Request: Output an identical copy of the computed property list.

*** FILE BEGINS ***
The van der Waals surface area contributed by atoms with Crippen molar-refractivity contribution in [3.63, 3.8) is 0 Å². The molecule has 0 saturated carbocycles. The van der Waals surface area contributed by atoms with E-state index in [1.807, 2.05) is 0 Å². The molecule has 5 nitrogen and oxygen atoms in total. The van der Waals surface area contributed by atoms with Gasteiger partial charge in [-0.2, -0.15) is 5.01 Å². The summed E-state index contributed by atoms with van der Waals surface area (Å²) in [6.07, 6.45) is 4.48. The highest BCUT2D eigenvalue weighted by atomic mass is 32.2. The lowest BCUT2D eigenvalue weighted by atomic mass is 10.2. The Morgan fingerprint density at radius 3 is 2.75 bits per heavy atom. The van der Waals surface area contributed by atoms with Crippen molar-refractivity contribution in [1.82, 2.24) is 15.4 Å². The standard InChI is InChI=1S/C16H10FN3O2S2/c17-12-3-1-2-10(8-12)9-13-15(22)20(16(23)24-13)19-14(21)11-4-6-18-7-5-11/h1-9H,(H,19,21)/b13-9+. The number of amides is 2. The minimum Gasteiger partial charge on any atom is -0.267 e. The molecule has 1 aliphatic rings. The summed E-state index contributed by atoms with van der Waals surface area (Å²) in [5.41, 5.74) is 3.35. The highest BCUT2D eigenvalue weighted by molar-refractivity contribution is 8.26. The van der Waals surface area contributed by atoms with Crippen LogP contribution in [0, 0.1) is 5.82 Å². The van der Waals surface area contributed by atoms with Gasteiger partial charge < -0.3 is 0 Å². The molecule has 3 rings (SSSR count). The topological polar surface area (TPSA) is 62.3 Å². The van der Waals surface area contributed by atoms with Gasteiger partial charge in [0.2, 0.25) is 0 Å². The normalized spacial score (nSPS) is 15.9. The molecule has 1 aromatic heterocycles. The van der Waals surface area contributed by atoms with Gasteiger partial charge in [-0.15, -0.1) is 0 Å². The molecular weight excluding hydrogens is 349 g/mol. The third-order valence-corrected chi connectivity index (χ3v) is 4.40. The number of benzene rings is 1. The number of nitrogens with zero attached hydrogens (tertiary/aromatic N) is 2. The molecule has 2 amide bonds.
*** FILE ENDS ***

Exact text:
The van der Waals surface area contributed by atoms with Crippen molar-refractivity contribution in [3.63, 3.8) is 0 Å². The molecule has 0 saturated carbocycles. The van der Waals surface area contributed by atoms with E-state index in [1.807, 2.05) is 0 Å². The molecule has 5 nitrogen and oxygen atoms in total. The van der Waals surface area contributed by atoms with Gasteiger partial charge in [-0.2, -0.15) is 5.01 Å². The summed E-state index contributed by atoms with van der Waals surface area (Å²) in [6.07, 6.45) is 4.48. The highest BCUT2D eigenvalue weighted by atomic mass is 32.2. The lowest BCUT2D eigenvalue weighted by atomic mass is 10.2. The Morgan fingerprint density at radius 3 is 2.75 bits per heavy atom. The van der Waals surface area contributed by atoms with Crippen molar-refractivity contribution in [1.82, 2.24) is 15.4 Å². The standard InChI is InChI=1S/C16H10FN3O2S2/c17-12-3-1-2-10(8-12)9-13-15(22)20(16(23)24-13)19-14(21)11-4-6-18-7-5-11/h1-9H,(H,19,21)/b13-9+. The number of amides is 2. The minimum Gasteiger partial charge on any atom is -0.267 e. The molecule has 1 aliphatic rings. The summed E-state index contributed by atoms with van der Waals surface area (Å²) in [5.41, 5.74) is 3.35. The highest BCUT2D eigenvalue weighted by molar-refractivity contribution is 8.26. The van der Waals surface area contributed by atoms with Crippen LogP contribution in [0, 0.1) is 5.82 Å². The van der Waals surface area contributed by atoms with Gasteiger partial charge < -0.3 is 0 Å². The molecule has 3 rings (SSSR count). The topological polar surface area (TPSA) is 62.3 Å². The van der Waals surface area contributed by atoms with Gasteiger partial charge in [0.2, 0.25) is 0 Å². The normalized spacial score (nSPS) is 15.9. The molecule has 1 aromatic heterocycles. The van der Waals surface area contributed by atoms with Gasteiger partial charge in [-0.15, -0.1) is 0 Å². The molecular weight excluding hydrogens is 349 g/mol. The third-order valence-corrected chi connectivity index (χ3v) is 4.40. The number of benzene rings is 1. The number of nitrogens with zero attached hydrogens (tertiary/aromatic N) is 2. The molecule has 2 amide bonds.